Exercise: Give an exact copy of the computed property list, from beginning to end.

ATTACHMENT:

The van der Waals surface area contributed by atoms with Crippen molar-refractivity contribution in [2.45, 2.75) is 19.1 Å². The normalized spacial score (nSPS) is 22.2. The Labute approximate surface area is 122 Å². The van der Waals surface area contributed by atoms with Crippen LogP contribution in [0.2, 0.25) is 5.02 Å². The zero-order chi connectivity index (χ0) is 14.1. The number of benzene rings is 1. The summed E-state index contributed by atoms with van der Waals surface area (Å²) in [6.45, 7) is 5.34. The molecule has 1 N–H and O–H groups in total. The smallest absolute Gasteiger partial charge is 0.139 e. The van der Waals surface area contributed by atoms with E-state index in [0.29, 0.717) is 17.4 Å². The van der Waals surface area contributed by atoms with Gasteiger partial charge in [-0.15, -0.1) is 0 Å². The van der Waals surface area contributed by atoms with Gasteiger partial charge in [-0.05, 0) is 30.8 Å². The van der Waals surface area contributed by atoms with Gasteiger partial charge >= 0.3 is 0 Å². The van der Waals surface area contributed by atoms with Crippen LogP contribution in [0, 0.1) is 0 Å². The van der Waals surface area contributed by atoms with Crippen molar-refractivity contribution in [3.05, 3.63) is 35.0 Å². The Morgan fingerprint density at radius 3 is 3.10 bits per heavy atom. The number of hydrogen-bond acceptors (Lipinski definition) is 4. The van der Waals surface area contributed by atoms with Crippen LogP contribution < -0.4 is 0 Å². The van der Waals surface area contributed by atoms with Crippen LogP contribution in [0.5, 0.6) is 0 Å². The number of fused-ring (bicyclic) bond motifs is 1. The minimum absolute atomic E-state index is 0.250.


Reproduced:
The van der Waals surface area contributed by atoms with Crippen molar-refractivity contribution in [2.45, 2.75) is 19.1 Å². The normalized spacial score (nSPS) is 22.2. The Labute approximate surface area is 122 Å². The van der Waals surface area contributed by atoms with Crippen LogP contribution in [0.2, 0.25) is 5.02 Å². The zero-order chi connectivity index (χ0) is 14.1. The number of benzene rings is 1. The summed E-state index contributed by atoms with van der Waals surface area (Å²) in [6.45, 7) is 5.34. The molecule has 1 N–H and O–H groups in total. The smallest absolute Gasteiger partial charge is 0.139 e. The van der Waals surface area contributed by atoms with E-state index in [0.29, 0.717) is 17.4 Å². The van der Waals surface area contributed by atoms with Gasteiger partial charge in [-0.15, -0.1) is 0 Å². The van der Waals surface area contributed by atoms with Gasteiger partial charge in [-0.05, 0) is 30.8 Å². The van der Waals surface area contributed by atoms with Gasteiger partial charge >= 0.3 is 0 Å². The van der Waals surface area contributed by atoms with Crippen LogP contribution in [0, 0.1) is 0 Å². The van der Waals surface area contributed by atoms with Crippen molar-refractivity contribution in [3.05, 3.63) is 35.0 Å². The Morgan fingerprint density at radius 3 is 3.10 bits per heavy atom. The number of hydrogen-bond acceptors (Lipinski definition) is 4. The van der Waals surface area contributed by atoms with Crippen LogP contribution < -0.4 is 0 Å². The van der Waals surface area contributed by atoms with Crippen LogP contribution in [0.5, 0.6) is 0 Å². The number of fused-ring (bicyclic) bond motifs is 1. The minimum absolute atomic E-state index is 0.250.